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Novel ransomware was created with the Go open source programming language, demonstrating how malware authors increasingly are opting to employ the flexible coding language.
Elizabeth Montalbano, Contributing Writer
August 22, 2022
3 Min Read
Source: Andreas Prott via Alamy Stock Photo
Cybercriminals are swarming to deploy an emerging ransomware variant called BianLian that was written in Go, the Google-created open source programming language.
BianLian has been rising popularity since it was first outed in mid-July, according to researchers at Cyble Research Labs, which published details on their study of the ransomware in a blog post last week. Threat actors so far have cast a wide net with the novel BianLian malware, which counts organizations in media and entertainment; manufacturing; education; healthcare; and banking, financial services, and insurance (BFSI) among its victims so far.
Specifically, the media and entertainment sector has taken the brunt of BianLian attacks, with 25% of victims in this industry so far, and 12.5% each in the professional services, manufacturing, healthcare, energy and utilities, and education sectors, according to Cyble.
Attackers using BianLian typically demand unusually high ransoms, and they utilize a unique encryption style that divides the file content into chunks of 10 bytes to evade detection by antivirus products, the researchers said. "First, it reads 10 bytes from the original file, then encrypts the bytes and writes the encrypted data into the target file," the Cybel researchers wrote in the post.
BianLian's operators also use double-extortion methods, threatening to leak key stolen data — such as financial, client, business, technical, and personal files — online if ransom demands aren't met within 10 days. They maintain an onion leak site for this purpose.
How the Ransomware Variant Works
BianLian functions similarly to other ransomware types in that it encrypts files once it infects a targeted system and sends a ransomware note to its victims letting them know how to contact the operators.
Upon execution of the ransomware, BianLian attempts to identify if the file is running in a WINE environment by checking the wine_get_version() function via the GetProcAddress() API, the researchers said. Then, the ransomware creates multiple threads using the CreateThread() API function to perform faster file encryption, which also makes reverse engineering the malware more difficult, they said.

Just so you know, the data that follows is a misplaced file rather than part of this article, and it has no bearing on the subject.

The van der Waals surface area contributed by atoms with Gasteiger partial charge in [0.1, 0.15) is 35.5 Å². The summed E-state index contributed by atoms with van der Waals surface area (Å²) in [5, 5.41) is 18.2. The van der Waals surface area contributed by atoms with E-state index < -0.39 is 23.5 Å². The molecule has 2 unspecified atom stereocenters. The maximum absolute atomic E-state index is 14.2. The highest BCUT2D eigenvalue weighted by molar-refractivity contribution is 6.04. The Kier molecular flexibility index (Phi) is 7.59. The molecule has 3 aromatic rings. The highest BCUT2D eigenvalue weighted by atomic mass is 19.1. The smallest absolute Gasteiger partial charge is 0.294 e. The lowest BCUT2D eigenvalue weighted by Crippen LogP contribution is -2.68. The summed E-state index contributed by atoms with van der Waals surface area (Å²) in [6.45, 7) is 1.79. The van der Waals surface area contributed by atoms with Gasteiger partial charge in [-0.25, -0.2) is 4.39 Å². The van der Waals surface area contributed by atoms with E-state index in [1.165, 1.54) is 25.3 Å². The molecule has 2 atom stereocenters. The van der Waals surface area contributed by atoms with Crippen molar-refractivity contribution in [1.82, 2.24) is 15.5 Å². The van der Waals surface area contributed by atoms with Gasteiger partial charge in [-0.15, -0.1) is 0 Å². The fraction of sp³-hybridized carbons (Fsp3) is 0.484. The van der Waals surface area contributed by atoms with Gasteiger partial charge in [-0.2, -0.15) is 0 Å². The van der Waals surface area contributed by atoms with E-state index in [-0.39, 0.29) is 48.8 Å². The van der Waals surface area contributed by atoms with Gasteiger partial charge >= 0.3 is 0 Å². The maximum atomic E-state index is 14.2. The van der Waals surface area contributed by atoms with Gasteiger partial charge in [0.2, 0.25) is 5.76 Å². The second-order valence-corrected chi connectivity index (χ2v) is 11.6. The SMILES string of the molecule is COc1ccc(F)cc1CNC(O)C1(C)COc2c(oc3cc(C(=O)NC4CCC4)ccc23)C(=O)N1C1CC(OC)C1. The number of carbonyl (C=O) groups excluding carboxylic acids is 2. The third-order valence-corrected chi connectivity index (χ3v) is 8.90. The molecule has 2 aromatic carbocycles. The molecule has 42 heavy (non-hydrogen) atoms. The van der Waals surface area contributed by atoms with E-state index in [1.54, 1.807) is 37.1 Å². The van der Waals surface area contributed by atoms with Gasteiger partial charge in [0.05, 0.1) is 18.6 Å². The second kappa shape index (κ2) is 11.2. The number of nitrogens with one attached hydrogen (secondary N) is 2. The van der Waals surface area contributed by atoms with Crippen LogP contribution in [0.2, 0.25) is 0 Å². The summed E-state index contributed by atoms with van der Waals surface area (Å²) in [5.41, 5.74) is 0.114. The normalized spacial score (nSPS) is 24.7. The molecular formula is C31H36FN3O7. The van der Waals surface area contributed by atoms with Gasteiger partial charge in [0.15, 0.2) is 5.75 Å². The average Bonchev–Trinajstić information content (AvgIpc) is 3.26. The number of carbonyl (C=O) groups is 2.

The malware then identifies the system drives (from A:\ to Z:\) using the GetDriveTypeW() API function and encrypts any files available in the connected drives before dropping its ransomware note, the researchers said.
BianLian also is notable in that uses Go as its foundational language, giving threat actors more flexibility in both developing and deploying the malware, the researchers said. "We have seen many threats developed using the Go language, such as Ransomware, RAT, Stealer, etc.," they wrote.
Go's cross-platform capability enables a single codebase to be compiled into all major operating systems. This makes it easy for threat actors — such as the ones behind BianLian — to make constant changes and add new capabilities to a malware to avoid detection, the researchers said.
Other cyber threats written in the so-called GoLang that have been active in the past year include a botnet called Kraken that recently resurfaced, as well as Blackrota, a heavily obfuscated backdoor.
While increased efforts by international law enforcement to crack down on the actors behind major cybercriminal groups has had some impact on ransomware, new threat operators and ransomware variants have perennially risen to replace now-defunct ones.
Cyble reiterated in its blog post some best practices for ransomware defense: running regular, offline backups; keeping device software updated, ideally using automatic software updates; running anti-malware software on devices; and avoiding opening any suspicious or unknown links and attachments.
About the Author(s)
Elizabeth Montalbano is a freelance writer, journalist, and therapeutic writing mentor with more than 25 years of professional experience. Her areas of expertise include technology, business, and culture. Elizabeth previously lived and worked as a full-time journalist in Phoenix, San Francisco, and New York City; she currently resides in a village on the southwest coast of Portugal. In her free time, she enjoys surfing, hiking with her dogs, traveling, playing music, yoga, and cooking.
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